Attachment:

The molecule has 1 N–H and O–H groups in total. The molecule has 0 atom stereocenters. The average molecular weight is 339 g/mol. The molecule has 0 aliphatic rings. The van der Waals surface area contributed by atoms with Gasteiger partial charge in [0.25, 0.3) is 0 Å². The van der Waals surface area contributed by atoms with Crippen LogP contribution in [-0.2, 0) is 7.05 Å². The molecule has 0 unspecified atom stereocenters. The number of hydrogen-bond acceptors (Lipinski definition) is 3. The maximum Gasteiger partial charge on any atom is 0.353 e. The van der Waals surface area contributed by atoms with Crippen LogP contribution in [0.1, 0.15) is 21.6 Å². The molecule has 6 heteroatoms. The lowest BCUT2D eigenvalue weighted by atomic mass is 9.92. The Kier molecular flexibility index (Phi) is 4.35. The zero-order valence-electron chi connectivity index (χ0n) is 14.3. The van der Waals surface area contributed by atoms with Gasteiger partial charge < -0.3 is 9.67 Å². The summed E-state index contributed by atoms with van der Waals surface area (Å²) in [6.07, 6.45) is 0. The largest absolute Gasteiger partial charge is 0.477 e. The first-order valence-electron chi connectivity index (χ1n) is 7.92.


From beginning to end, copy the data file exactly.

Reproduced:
The molecule has 1 N–H and O–H groups in total. The molecule has 0 atom stereocenters. The average molecular weight is 339 g/mol. The molecule has 0 aliphatic rings. The van der Waals surface area contributed by atoms with Gasteiger partial charge in [0.25, 0.3) is 0 Å². The van der Waals surface area contributed by atoms with Crippen LogP contribution in [-0.2, 0) is 7.05 Å². The molecule has 0 unspecified atom stereocenters. The number of hydrogen-bond acceptors (Lipinski definition) is 3. The maximum Gasteiger partial charge on any atom is 0.353 e. The van der Waals surface area contributed by atoms with Crippen LogP contribution in [0.1, 0.15) is 21.6 Å². The molecule has 6 heteroatoms. The lowest BCUT2D eigenvalue weighted by atomic mass is 9.92. The Kier molecular flexibility index (Phi) is 4.35. The zero-order valence-electron chi connectivity index (χ0n) is 14.3. The van der Waals surface area contributed by atoms with Gasteiger partial charge < -0.3 is 9.67 Å². The summed E-state index contributed by atoms with van der Waals surface area (Å²) in [6.07, 6.45) is 0. The largest absolute Gasteiger partial charge is 0.477 e. The first-order valence-electron chi connectivity index (χ1n) is 7.92.